The final hurdle is one that advocates of world-changing, futuristic projects are well aware of: cost. The generation-1 StarTram is projected to cost $20 billion. Generation-2 could cost upwards of $60 billion. Since these estimates are likely optimistic, we can probably add at least $10 to $30 billion to each.

But despite the drawbacks, there are plenty of reasons to think that we could actually build a functioning StarTram. First and foremost, none of the underlying principles are science fictionThe technologies for StarTram exist today; we just need to scale them up big time. Moreover, the costs are not insurmountable. The $20-40 billion required for a gen-1 design is far less than the $196 billion spent on the Space Shuttle program over its 30-year lifetime, and a pittance compared to the $600 billion the United States spent on defense in 2015 alone.

"The overall feasibility and cost of the StarTram approach was validated in 2005 by a thorough 'murder board' study conducted at Sandia National Laboratory," John Rather, a former Assistant Director for Space Technology at NASA, said of the project at the 2010 Space, Propulsion & Energy Sciences International Forum held at Johns Hopkins University Applied Physics Laboratory.

(Image credit: StarTram)

Looking to the future, StarTram could open up a whole new world of possibilities in outer space. Carrying cargo into low-Earth orbit the old-fashioned way – with rockets – presently ranges in cost between $4,600 and $20,000 per kilogram, although SpaceX thinks they can get that down to $1,400. StarTram could take that down to just double digits. Moreover, it could achieve multiple launches in a single day. Powell pondered on what that would mean for nascent industries like space-based solar power and space tourism.

Launching just 100 Space Solar Power Satellites per year at a launch cost of $20 per pound would yield a revenue of 40 billion dollars per year, enough to pay off the StarTram facility in a couple of years. 1 million space tourists per year – 1/30th of the visitors to Disneyland – at $5,000 per passenger, would bring in 5 billion dollars annually. Other large markets appear possible.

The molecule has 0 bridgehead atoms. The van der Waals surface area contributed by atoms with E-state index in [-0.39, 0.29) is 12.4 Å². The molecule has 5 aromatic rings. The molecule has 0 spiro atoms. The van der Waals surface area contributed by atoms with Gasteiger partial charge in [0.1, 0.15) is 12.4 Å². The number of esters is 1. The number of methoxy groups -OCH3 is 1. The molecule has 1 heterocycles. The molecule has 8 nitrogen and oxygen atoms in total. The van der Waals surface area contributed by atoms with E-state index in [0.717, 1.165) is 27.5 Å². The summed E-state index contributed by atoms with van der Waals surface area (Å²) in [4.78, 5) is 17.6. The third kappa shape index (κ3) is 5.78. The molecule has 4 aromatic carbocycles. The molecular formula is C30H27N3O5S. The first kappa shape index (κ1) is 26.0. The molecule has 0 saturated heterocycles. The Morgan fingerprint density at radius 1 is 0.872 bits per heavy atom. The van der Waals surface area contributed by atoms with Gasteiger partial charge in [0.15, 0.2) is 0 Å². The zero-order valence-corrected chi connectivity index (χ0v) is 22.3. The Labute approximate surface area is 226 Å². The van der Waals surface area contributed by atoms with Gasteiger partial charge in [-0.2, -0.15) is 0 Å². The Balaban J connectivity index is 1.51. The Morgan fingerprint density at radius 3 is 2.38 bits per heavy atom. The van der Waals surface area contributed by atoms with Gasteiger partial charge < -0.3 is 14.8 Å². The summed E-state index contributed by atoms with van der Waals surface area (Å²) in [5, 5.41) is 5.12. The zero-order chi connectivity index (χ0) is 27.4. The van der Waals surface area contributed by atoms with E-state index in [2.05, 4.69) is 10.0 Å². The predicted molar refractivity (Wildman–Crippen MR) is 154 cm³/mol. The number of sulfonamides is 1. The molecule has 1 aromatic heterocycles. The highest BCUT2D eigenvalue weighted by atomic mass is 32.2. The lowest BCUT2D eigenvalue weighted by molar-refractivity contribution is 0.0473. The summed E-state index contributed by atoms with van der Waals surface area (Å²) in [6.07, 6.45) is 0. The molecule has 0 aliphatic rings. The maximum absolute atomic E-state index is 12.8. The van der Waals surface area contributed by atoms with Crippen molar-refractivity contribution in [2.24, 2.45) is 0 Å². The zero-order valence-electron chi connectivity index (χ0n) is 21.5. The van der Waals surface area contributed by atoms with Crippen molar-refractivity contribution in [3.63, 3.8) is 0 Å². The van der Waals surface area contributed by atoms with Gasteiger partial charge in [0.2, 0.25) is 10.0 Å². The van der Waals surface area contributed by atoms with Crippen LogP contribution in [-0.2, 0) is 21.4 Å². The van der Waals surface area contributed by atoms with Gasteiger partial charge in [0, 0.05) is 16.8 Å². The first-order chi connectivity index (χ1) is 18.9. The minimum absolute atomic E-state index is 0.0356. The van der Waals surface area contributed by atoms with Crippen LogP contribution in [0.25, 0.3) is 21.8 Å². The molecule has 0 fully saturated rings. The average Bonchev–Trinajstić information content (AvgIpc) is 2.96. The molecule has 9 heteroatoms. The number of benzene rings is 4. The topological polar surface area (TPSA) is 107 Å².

Dr. John Rather went further, suggesting that StarTram could lead to "utilization of near-earth asteroids for habitats immune to ionizing radiation (together with protection of the Earth from impacts), safe space tourism, and development of the moon, Mars and the outer solar system. Synergistically, ground transportation on the Earth can be revolutionized, leading to enormous reduction in energy consumption and creation of millions of jobs."

Rockets have dutifully carried Earthlings into outer space for many decades, but they are fundamentally constrained. There are limits to the energy we can extract from chemical propellants. And if we want to build a larger rocket with more payload space, we have to jam in more and more explosive fuel. StarTram is a game changer, doing away with explosions, propellants, and chemistry in favor of pure physics. It's a shining example of an idea that could take humanity into a new technological era.

Originally published on RealClearScience.

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Contributing Writer

Steven Ross Pomeroy studied zoology and conservation biology, but has long had a passion for journalism and writing. His work as writer and editor appears at RealClearScience’s website, where he covers anything that sparks his curiosity and love of learning. More of his writing can be found at Big Think, Slate, Science Now, Gizmodo, and Scientific American.